BSA306: The Most Popular Trailers


I was thinking recently about how popular trailers are. They seem to be some of the most watch videos on YouTube (besides pointless funny stuff and epic music videos… Gangnam Style is most definitely included) so it made me wonder what the most watched trailers of all time were and why were they so popular? And did they become popular after release or in the build up to the release of the full feature?

I wasn’t able to find the most watched trailer of all time, full stop, but I was able to find a list of the most watched trailers within 24 hours of initial release. To be honest, I was quite impressed with the numbers. It should also be mentioned that Wikipedia is the only “up to date” list (it is also where I found this information).

This list of trailers ranks the top 20 most watched trailers for film and television series within the first 24 hours of initial release on all viewing platforms. What linked all these trailers was the fact that they were all either part of a franchise, part of a series, a remake, or a book to film adaptation. This meant that they all had preexisting fan bases so, compared to a stand alone film, there were already people anticipating their release.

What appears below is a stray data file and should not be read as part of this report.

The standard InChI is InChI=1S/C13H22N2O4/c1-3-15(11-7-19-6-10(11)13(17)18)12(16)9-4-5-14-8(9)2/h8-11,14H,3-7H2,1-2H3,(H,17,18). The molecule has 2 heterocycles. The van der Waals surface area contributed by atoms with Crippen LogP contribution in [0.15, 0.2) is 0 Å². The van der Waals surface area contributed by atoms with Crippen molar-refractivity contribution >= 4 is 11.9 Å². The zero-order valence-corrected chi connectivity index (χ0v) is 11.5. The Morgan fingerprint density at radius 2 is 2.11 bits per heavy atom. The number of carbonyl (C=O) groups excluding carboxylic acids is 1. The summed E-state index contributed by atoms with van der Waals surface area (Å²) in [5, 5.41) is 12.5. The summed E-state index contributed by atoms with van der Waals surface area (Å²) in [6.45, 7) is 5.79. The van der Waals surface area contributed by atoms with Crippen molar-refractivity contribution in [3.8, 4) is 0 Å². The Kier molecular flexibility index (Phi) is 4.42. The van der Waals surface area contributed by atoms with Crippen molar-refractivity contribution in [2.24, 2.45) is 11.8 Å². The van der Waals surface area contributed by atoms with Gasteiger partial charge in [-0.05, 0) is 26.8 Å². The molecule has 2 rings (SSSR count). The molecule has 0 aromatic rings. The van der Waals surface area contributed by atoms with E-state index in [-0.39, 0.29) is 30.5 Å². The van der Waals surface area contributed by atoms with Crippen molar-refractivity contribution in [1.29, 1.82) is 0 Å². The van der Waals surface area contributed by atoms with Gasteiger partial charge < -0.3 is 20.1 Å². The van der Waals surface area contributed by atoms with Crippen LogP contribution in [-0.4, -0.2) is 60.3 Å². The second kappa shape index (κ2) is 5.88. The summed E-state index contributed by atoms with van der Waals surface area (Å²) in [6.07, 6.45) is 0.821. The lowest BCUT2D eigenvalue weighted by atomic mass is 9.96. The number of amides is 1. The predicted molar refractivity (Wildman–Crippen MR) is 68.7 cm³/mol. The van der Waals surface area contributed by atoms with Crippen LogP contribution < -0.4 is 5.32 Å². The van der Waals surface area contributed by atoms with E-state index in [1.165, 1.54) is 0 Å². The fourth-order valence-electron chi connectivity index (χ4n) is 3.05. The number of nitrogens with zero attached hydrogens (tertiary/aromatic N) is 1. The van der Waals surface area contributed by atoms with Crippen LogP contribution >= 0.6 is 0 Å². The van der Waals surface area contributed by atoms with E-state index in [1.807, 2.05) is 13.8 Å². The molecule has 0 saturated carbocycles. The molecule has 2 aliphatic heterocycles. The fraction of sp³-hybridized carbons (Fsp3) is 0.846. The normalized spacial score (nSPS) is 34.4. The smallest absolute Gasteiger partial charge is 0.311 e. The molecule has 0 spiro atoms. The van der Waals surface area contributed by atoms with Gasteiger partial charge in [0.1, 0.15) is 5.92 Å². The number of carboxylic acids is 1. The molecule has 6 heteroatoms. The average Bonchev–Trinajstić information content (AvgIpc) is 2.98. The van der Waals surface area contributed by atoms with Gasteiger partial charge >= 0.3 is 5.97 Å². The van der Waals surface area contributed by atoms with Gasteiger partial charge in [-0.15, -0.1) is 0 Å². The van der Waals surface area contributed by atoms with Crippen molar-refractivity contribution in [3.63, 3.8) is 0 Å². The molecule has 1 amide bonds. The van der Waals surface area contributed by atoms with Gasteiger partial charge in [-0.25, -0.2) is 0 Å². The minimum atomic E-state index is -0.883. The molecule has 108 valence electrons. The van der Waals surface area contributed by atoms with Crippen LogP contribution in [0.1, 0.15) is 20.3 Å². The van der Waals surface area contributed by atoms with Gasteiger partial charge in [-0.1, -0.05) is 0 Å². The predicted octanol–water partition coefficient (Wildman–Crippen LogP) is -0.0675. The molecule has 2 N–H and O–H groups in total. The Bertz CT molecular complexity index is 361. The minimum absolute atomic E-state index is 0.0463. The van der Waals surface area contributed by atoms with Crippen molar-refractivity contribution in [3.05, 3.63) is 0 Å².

So, what are these trailers? Let’s look at the top 5:



5. Star Wars: The Last Jedi – 120.1 million views


4. Beauty and the Beast (2017) – 127.6 million views


3. Thor: Ragnarok (Official Teaser) – 136.0 million views


2. The Fate of the Furious  – 139.0 million views


1. It (2017) – 197.0 million views

BSA306: The Blair Witch Project


The first time I saw The Blair Witch Project I was alone and it was night and yes, it had me on edge. I thought it was cleverly done and you can see how, when the film was first released, people believed it was real. Comparing this, the original, to the latest reboot where everyone knows the story and the tactics the filmmakers used during filming, it’s far more successful in my eyes. I think a lot of that relates to the realism in the performances. In The Blair Witch Project, the actors were sent into the forest, given a few directions on where to go and the base of the story, but they weren’t aware that the film crew would be sneaking up on them and scaring them lifeless in the middle of the night. I think this created really authentic reactions. There are some moments where some silly kinds of things are said that make the viewer think “really? you wouldn’t really think that… you’d do this instead”, but I think those moments make the story feel more real (like the filmmakers wanted) because that’s probably what you’d do in that situation when you’re going slightly crazy. Blair Witch (2016), on the other hand, doesn’t feel as authentic because everyone knows the story, they know it’s not real, and the filmmakers know this. We, the audience, now have the “behind the scenes” knowledge of the first film so we aren’t going in blind and so there’s no use for the filmmakers to attempt what was done with the original and try to fool the audience.